Butt welding

From Wikipedia, the free encyclopedia
Video: Automatic butt-welding machine

Butt welding is when two pieces of metal are placed end-to-end without overlap and then welded along the joint (as opposed to lap joint weld, where one piece of metal is laid on top of the other, or plug welding, where one piece of metal is inserted into the other). Importantly, in a butt joint, the surfaces of the workpieces being joined are on the same plane and the weld metal remains within the planes of the surfaces.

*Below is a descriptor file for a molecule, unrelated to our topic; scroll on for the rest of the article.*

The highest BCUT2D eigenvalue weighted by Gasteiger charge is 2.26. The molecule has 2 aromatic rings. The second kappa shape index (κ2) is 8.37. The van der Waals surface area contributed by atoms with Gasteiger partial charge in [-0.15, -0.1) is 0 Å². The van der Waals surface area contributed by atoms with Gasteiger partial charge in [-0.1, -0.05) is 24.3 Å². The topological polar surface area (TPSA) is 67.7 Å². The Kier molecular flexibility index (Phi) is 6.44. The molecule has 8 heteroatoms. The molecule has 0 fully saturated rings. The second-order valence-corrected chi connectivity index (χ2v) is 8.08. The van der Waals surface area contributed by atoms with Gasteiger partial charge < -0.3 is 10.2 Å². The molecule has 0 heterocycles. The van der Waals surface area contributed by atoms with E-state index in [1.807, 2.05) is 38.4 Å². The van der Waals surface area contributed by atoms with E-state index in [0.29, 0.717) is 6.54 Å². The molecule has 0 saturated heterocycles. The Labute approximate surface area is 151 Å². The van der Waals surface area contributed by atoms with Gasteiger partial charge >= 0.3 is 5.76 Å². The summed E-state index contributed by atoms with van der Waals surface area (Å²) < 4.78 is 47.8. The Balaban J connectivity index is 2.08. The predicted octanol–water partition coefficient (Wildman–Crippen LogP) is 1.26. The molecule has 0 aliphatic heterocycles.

Common uses[edit]

Butt welding is a commonly used technique in welding that can either be automated or done by hand on steel pieces.[1] Butt welding can also be done with brazing for copper pieces. It is used to attach two pieces of metal together such as pipe, framework in factories, and also flanges.[1] A flange is something that either is internal or external that provided to strengthen a piece of material.[1] Factory fabrication demonstrates the cost-effectiveness of butt welding versus the more expensive overall processes of bending stock, reinforcing joints, and using fasteners where required.[1]